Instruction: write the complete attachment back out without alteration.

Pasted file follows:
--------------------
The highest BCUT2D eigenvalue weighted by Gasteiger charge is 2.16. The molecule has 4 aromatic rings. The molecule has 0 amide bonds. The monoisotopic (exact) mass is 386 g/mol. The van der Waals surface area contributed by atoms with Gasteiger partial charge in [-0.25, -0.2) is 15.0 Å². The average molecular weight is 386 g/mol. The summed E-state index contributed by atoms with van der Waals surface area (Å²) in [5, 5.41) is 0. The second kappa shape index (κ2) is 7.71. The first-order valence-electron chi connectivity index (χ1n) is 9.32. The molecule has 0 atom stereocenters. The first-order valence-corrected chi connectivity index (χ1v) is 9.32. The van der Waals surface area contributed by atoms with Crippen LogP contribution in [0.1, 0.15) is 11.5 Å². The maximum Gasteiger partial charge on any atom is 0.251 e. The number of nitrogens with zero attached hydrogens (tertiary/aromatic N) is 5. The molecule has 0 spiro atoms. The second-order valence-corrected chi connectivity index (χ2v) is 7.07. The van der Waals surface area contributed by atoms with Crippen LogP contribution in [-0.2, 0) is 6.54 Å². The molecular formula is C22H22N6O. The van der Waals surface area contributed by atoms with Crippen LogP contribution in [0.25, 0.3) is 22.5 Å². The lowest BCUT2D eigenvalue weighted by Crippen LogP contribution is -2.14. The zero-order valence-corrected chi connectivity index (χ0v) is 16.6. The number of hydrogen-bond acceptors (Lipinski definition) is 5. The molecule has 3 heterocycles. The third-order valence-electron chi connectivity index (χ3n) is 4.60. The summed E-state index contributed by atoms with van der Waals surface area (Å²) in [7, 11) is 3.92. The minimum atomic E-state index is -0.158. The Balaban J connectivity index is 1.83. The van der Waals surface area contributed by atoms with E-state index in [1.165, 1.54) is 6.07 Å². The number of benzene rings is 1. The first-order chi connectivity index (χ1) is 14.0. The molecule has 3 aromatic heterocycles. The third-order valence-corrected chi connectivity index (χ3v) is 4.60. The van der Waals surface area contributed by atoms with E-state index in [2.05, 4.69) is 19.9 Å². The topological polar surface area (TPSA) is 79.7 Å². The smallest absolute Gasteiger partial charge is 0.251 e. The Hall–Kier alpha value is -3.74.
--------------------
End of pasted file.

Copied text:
The highest BCUT2D eigenvalue weighted by Gasteiger charge is 2.16. The molecule has 4 aromatic rings. The molecule has 0 amide bonds. The monoisotopic (exact) mass is 386 g/mol. The van der Waals surface area contributed by atoms with Gasteiger partial charge in [-0.25, -0.2) is 15.0 Å². The average molecular weight is 386 g/mol. The summed E-state index contributed by atoms with van der Waals surface area (Å²) in [5, 5.41) is 0. The second kappa shape index (κ2) is 7.71. The first-order valence-electron chi connectivity index (χ1n) is 9.32. The molecule has 0 atom stereocenters. The first-order valence-corrected chi connectivity index (χ1v) is 9.32. The van der Waals surface area contributed by atoms with Crippen LogP contribution in [0.1, 0.15) is 11.5 Å². The maximum Gasteiger partial charge on any atom is 0.251 e. The number of nitrogens with zero attached hydrogens (tertiary/aromatic N) is 5. The molecule has 0 spiro atoms. The second-order valence-corrected chi connectivity index (χ2v) is 7.07. The van der Waals surface area contributed by atoms with Crippen LogP contribution in [-0.2, 0) is 6.54 Å². The molecular formula is C22H22N6O. The van der Waals surface area contributed by atoms with Crippen LogP contribution in [0.25, 0.3) is 22.5 Å². The lowest BCUT2D eigenvalue weighted by Crippen LogP contribution is -2.14. The zero-order valence-corrected chi connectivity index (χ0v) is 16.6. The number of hydrogen-bond acceptors (Lipinski definition) is 5. The molecule has 3 heterocycles. The third-order valence-electron chi connectivity index (χ3n) is 4.60. The summed E-state index contributed by atoms with van der Waals surface area (Å²) in [7, 11) is 3.92. The minimum atomic E-state index is -0.158. The Balaban J connectivity index is 1.83. The van der Waals surface area contributed by atoms with E-state index in [1.165, 1.54) is 6.07 Å². The number of benzene rings is 1. The first-order chi connectivity index (χ1) is 14.0. The molecule has 3 aromatic heterocycles. The third-order valence-corrected chi connectivity index (χ3v) is 4.60. The van der Waals surface area contributed by atoms with E-state index in [2.05, 4.69) is 19.9 Å². The topological polar surface area (TPSA) is 79.7 Å². The smallest absolute Gasteiger partial charge is 0.251 e. The Hall–Kier alpha value is -3.74.